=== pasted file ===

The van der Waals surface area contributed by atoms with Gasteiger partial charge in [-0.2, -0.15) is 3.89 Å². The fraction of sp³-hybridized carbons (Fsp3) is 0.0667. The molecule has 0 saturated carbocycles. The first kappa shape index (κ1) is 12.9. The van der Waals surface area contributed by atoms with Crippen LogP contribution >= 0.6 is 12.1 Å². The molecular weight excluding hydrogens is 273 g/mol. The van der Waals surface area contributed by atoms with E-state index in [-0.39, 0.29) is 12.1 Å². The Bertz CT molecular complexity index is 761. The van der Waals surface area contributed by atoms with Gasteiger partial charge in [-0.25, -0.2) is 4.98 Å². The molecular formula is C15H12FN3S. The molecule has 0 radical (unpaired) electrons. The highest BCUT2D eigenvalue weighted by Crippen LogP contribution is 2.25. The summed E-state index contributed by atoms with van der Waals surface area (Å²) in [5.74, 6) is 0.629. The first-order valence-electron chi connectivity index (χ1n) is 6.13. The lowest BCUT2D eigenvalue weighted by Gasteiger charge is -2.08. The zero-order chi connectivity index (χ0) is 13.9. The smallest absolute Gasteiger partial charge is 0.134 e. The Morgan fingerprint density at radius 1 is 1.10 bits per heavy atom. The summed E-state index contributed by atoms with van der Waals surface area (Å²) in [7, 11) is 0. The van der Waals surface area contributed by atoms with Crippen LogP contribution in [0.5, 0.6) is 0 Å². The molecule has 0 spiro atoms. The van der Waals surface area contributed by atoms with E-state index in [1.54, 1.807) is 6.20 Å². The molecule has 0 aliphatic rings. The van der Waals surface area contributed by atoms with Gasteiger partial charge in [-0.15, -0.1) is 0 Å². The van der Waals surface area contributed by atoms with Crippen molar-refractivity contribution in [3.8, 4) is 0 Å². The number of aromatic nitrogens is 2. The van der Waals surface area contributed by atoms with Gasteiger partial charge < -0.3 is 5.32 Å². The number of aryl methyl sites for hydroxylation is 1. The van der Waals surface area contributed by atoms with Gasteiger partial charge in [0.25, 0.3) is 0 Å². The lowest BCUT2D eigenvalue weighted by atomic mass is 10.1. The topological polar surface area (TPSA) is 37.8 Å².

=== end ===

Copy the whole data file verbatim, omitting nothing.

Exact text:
The van der Waals surface area contributed by atoms with Gasteiger partial charge in [-0.2, -0.15) is 3.89 Å². The fraction of sp³-hybridized carbons (Fsp3) is 0.0667. The molecule has 0 saturated carbocycles. The first kappa shape index (κ1) is 12.9. The van der Waals surface area contributed by atoms with Crippen LogP contribution >= 0.6 is 12.1 Å². The molecular weight excluding hydrogens is 273 g/mol. The van der Waals surface area contributed by atoms with E-state index in [-0.39, 0.29) is 12.1 Å². The Bertz CT molecular complexity index is 761. The van der Waals surface area contributed by atoms with Gasteiger partial charge in [-0.25, -0.2) is 4.98 Å². The molecular formula is C15H12FN3S. The molecule has 0 radical (unpaired) electrons. The highest BCUT2D eigenvalue weighted by Crippen LogP contribution is 2.25. The summed E-state index contributed by atoms with van der Waals surface area (Å²) in [5.74, 6) is 0.629. The first-order valence-electron chi connectivity index (χ1n) is 6.13. The lowest BCUT2D eigenvalue weighted by Gasteiger charge is -2.08. The zero-order chi connectivity index (χ0) is 13.9. The smallest absolute Gasteiger partial charge is 0.134 e. The Morgan fingerprint density at radius 1 is 1.10 bits per heavy atom. The summed E-state index contributed by atoms with van der Waals surface area (Å²) in [7, 11) is 0. The van der Waals surface area contributed by atoms with Crippen LogP contribution in [0.5, 0.6) is 0 Å². The molecule has 0 spiro atoms. The van der Waals surface area contributed by atoms with E-state index in [1.54, 1.807) is 6.20 Å². The molecule has 0 aliphatic rings. The van der Waals surface area contributed by atoms with Gasteiger partial charge in [-0.15, -0.1) is 0 Å². The van der Waals surface area contributed by atoms with Crippen molar-refractivity contribution in [3.8, 4) is 0 Å². The number of aromatic nitrogens is 2. The van der Waals surface area contributed by atoms with Gasteiger partial charge < -0.3 is 5.32 Å². The number of aryl methyl sites for hydroxylation is 1. The van der Waals surface area contributed by atoms with Gasteiger partial charge in [0.25, 0.3) is 0 Å². The lowest BCUT2D eigenvalue weighted by atomic mass is 10.1. The topological polar surface area (TPSA) is 37.8 Å².